Ear Syringing

 

When to be cautious about Ear Syringing ?

A history of ear disease or insertion of grommets is not necessarily a contraindication to syringing. However it is not sufficient to assume that the drum is sound and capable of withstanding syringing because there have been no symptoms for years. The practitioner must be satisfied that the drum has healed soundly.
A good history and examination is necessary as in all good medicine.

Traumatic perforation of the drum is the commonest injury. There is good evidence that the pressure produced by syringing is insufficient to rupture a healthy drum but easily sufficient to rupture a drum which has been weakened. A weak segment may occur as a consequence of a healed perforation, recurrent infections, or previous grommets which may leave a thin scar.

Syringing may worsen otitis externa especially if the net result of the syringing is to give the debris trapped in the deep canal a good soaking and thereby exacerbate infection.

Very narrow ear canals are difficult to syringe, there being a risk that the nozzle of the syringe will fully seal the canal. Under these circumstances, it is not possible for injected water to drain and the consequence is very high pressure on the ear drum. Narrow ear canals occur in young children, Down's syndrome and some adults.

CONTRA-INDICATIONS

The presence of a perforation is a definite contra-indication. The Inner ear can be damaged severely if an ear with a perforation is syringed.

Retraction pocket or a cholesteatoma
are conditions in which syringing may precipitate a severe infection, even possibly acute mastoiditis.

Previous Tympanoplasty procedures.


Conditions which need to be carefully considered as relative contra-indications include:

• Previous injury from syringing
• A stated aversion to syringing.
• Previous or current history of middle ear disease.
• Previous history of ear surgery
• Severe otitis externa
• Occluding aural exostoses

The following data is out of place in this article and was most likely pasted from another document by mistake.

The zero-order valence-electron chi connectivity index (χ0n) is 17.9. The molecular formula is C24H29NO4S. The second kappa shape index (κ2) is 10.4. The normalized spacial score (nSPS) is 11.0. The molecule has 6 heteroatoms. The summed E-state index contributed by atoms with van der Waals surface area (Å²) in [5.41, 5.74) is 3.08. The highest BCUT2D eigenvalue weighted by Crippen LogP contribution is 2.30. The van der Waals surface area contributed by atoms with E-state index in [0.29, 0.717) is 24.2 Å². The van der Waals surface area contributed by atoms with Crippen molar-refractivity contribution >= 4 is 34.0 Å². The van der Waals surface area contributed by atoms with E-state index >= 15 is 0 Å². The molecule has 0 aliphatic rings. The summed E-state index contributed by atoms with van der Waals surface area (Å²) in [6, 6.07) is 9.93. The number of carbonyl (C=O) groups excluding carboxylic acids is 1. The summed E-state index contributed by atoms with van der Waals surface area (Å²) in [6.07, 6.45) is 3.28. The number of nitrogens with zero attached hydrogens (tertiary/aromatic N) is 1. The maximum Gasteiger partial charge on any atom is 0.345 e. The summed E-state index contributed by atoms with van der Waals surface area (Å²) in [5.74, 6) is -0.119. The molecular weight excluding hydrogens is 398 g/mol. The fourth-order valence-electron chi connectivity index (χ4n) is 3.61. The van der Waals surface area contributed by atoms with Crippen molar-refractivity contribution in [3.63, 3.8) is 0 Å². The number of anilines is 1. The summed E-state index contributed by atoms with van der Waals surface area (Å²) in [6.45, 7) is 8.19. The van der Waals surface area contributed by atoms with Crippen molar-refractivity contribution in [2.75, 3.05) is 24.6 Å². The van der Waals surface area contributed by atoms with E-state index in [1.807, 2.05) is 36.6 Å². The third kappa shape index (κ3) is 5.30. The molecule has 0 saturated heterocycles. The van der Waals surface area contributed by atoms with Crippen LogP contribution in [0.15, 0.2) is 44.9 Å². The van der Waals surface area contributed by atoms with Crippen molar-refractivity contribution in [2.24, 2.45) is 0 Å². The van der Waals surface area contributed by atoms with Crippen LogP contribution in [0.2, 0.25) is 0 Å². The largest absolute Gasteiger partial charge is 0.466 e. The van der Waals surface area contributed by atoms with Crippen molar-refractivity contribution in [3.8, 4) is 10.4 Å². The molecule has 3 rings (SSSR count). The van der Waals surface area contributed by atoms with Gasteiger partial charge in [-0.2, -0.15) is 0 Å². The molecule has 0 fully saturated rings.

• Very narrow ear canals
• Children under 12 years of age
• Foreign bodies, especially sharp objects and dried vegetable matter.
• If it is the only hearing ear
• Severe hearing loss
• Known inner ear disturbance especially if characterised by severe vertigo.
• Uncooperative patients
• Keratosis obturans
• History of radiation therapy which includes external or middle ear, skull base or mastoid.

 

EAR SYRINGING PROTOCOL

(© Whangarei Healthcare Ltd. 1999)
Reviewed and approved by ENT Specialists Mr J. St. C. Gathercole and Mr C. J. Seeley on 31 August 1999.


First

ALL PATIENTS SHOULD BE MEDICALLY ASSESSED TO EXCLUDE OTHER SIGNIFICANT CAUSES OF SYMPTOMS BEFORE PROCEEDING WITH EAR SYRINGING FOR WAX.
DO TAKE A CAREFUL OTOLOGIC HISTORY AND EXAMINE THE EAR CAREFULLY BEFORE RECOMMENDING SYRINGING

DO NOT SYRINGE EARS IN:

• ACUTE STAGES OF OTITIS MEDIA

• OTITIS EXTERNA WHERE THE CANAL IS SWOLLEN

• KNOWN INNER EAR DISTURBANCE especially if characterised by vertigo

• PAST HISTORY OF GROMMETS OR OTHER EAR SURGERY.

• WHEN A FOREIGN BODY IS PRESENT

• WHEN PERFORATION OF THE EARDRUM CANNOT BE EXCLUDED.

IN THESE CASES WAX SHOULD BE CLEARED WITH SUCTION, A HOOK, OR CURETTE UNDER DIRECT VISION BY APPROPRIATELY TRAINED PERSONNEL.

 

Technique:

Sit patient in comfortable position and explain procedure
Obtain standard battery powered otoscope. Use largest size speculum that will comfortably fit in patients ear canal. Carefully check ear canal and ear drum.
Assemble equipment. Check that equipment is clean and in good working order.
Use water at body temperature (excessively hot or cold water can precipitate vertigo and nausea).
Ask patient to hold appropriate receptacle under ear to collect water
Adults - gently pull pinna slightly upwards and backwards to straighten canal.
Children - gently pull pinna horizontally and backwards to straighten canal
Direct nozzle of syringe just inside the auditory meatus, angling slightly upwards and backwards
Gently direct water along roof of canal
Stop immediately if any pain, faintness or vertigo, and reassess
Dry external opening of ear carefully
Reassess ear canal and drum
Wax softener may be required if wax is difficult to clear. Instill and leave for 20 minutes or ask patient to return on another day.


Patient information.

Do not ever use cotton buds to clean ears. 

If any further problems return to the surgery